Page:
However, continued stakeholder consultation is necessary to ensure that
the priorities and recommendations in the Plan are updated if
necessary. Therefore, the establishment of a National Advisory
Committee for Aquatic Animal Health is of utmost importance to a
Such a committee could be established as a permanent advisory
committee--chartered under the Federal Advisory Committee Act (FACA)--
to the Federal agencies responsible for implementing programs related
to the NAAHP. Alternatively, it could be created as a subcommittee of a
currently established FACA committee, such as the Secretary's Advisory
Committee on Foreign Animal and Poultry Diseases within the USDA. In
either case, the Advisory Committee structure can provide information
to agencies regarding issues of importance and, in an environment of
fiscal conservation, assist the Federal agencies in allocating
resources for aquatic animal health issues appropriately. Such an
advisory committee should be large enough to ensure broad stakeholder
representation, but small enough to ensure its effectiveness.
The next step is for the Federal agencies to take the
recommendations and suggested actions in the Plan and make them into
policies, guidelines, and if appropriate, regulations. As with the
development of the NAAHP, implementation must be a collaborative
process that includes information from States, tribes, industry, and
other stakeholders, and the timeframe for certain activities may be
influenced by available funding.
Accessing and Commenting on the NAAHP
We are making the NAAHP dated October 2008 available to the public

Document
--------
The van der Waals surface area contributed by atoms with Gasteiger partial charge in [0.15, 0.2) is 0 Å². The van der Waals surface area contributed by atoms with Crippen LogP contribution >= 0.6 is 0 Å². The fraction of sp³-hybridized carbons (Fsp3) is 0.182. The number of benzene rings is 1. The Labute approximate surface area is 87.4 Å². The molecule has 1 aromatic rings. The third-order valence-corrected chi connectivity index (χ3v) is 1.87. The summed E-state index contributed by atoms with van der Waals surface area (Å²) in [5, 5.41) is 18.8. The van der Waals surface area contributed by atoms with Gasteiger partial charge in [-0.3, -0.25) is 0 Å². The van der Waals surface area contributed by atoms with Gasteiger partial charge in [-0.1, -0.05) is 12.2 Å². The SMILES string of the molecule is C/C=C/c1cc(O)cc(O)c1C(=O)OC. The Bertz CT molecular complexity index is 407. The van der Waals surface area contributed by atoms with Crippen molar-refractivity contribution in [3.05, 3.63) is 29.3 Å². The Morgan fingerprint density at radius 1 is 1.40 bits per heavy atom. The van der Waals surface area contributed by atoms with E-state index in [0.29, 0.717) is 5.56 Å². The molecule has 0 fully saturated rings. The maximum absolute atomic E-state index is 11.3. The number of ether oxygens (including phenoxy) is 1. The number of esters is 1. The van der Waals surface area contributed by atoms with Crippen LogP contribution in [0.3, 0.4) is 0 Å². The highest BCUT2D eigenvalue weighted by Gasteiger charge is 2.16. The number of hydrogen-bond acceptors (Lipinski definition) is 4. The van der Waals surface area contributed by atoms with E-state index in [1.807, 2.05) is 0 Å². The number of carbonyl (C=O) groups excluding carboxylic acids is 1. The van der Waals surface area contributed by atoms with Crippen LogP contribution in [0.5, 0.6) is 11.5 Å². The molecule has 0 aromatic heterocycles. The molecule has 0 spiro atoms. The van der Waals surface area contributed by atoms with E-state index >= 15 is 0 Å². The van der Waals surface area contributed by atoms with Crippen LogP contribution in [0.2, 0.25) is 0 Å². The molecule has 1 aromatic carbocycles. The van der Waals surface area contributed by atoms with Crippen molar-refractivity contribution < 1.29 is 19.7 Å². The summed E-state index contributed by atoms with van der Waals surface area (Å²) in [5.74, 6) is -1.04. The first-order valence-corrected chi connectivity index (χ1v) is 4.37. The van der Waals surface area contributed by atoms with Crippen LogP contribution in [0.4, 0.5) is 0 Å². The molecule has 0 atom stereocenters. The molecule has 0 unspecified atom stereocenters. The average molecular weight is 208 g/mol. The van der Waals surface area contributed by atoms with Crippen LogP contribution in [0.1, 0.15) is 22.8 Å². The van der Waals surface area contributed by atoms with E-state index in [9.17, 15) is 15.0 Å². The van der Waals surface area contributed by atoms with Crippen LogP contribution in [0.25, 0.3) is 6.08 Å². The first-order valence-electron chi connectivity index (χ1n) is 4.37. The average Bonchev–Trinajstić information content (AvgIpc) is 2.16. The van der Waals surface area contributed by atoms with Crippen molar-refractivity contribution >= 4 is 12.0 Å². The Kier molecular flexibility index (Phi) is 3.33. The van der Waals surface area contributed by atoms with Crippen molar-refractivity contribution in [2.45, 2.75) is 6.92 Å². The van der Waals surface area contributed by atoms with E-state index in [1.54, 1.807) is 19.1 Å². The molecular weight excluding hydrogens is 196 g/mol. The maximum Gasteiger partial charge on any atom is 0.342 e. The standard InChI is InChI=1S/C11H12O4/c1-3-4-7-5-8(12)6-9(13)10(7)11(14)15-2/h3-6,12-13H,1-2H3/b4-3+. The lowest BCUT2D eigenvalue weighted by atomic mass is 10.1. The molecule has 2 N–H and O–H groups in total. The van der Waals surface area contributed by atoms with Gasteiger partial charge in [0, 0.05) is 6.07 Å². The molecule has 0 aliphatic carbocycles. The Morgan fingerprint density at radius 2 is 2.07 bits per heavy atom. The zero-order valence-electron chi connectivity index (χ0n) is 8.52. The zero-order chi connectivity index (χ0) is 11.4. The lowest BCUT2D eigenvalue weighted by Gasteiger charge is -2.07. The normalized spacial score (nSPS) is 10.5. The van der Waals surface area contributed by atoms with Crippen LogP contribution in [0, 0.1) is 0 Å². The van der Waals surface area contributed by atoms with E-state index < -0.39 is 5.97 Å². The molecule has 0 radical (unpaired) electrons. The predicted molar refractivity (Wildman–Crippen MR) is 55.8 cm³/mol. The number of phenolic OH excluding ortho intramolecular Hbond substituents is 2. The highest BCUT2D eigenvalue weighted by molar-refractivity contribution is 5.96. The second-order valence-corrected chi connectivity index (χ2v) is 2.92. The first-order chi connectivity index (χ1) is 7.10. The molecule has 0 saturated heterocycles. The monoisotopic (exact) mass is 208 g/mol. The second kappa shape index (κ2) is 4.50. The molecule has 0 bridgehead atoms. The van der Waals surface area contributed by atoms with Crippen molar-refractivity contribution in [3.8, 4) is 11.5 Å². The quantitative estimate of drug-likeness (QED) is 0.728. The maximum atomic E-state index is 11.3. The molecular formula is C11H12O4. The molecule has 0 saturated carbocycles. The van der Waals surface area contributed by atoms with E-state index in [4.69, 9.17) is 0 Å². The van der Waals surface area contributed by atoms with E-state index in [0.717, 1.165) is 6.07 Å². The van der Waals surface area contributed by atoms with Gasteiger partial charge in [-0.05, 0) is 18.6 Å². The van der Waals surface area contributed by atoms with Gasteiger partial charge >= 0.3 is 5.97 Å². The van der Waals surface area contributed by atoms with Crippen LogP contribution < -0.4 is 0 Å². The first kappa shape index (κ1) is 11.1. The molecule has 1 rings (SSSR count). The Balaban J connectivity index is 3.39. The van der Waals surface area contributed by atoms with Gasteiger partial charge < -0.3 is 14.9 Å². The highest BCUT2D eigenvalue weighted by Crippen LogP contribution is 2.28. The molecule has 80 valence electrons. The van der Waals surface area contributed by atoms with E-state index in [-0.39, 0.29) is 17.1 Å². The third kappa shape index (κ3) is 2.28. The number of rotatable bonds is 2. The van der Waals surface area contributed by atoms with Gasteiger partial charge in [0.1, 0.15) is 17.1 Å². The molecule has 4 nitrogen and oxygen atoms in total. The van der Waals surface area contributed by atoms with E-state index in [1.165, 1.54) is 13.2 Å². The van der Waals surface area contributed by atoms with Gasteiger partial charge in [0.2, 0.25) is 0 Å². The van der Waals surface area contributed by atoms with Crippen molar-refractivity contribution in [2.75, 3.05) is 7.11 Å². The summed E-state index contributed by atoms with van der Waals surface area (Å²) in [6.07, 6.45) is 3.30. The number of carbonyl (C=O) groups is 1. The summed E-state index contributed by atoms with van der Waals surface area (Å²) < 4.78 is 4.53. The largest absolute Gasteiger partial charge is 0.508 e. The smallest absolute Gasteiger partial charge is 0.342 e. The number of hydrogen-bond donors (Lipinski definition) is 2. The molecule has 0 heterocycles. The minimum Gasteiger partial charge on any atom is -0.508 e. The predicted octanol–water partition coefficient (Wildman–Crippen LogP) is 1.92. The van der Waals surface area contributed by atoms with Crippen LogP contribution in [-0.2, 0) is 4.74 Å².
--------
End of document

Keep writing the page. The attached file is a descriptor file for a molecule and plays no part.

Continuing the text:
for review and comment. We will consider all comments that we receive
on or before the date listed under the heading DATES at the beginning
of this notice.
The NAAHP may be viewed on the Federal eRulemaking Web site (see
ADDRESSES above for instructions for accessing Regulations.gov). You
may request paper copies of the draft document by contacting the
persons listed under FOR FURTHER INFORMATION CONTACT. Please refer to
the title of the draft document when requesting copies. The NAAHP may
also be viewed at APHIS' Web site at http://www.aphis.usda.gov/animal_
health/animal_dis_spec/aquaculture/, at FWS' Web site at http://
www.fws.gov/fisheries/, or at NOAA's aquaculture Web site at http://
aquaculture.noaa.gov. The NAAHP is also available for review in the
APHIS reading room. (Information on the location and hours of the APHIS
reading room is listed under the heading ADDRESSES at the beginning of
Dated: August 11, 2009.
Acting Administrator, Animal and Plant Health Inspection Service.
Daniel M. Ashe,
Director, U.S. Fish and Wildlife Service.
Dated: August 11, 2009.
Samuel D. Rauch III,
Deputy Assistant Administrator for Regulatory Programs, National Marine
[FR Doc. E9-19702 Filed 8-20-09; 8:45 am]
BILLING CODE 3410-34-P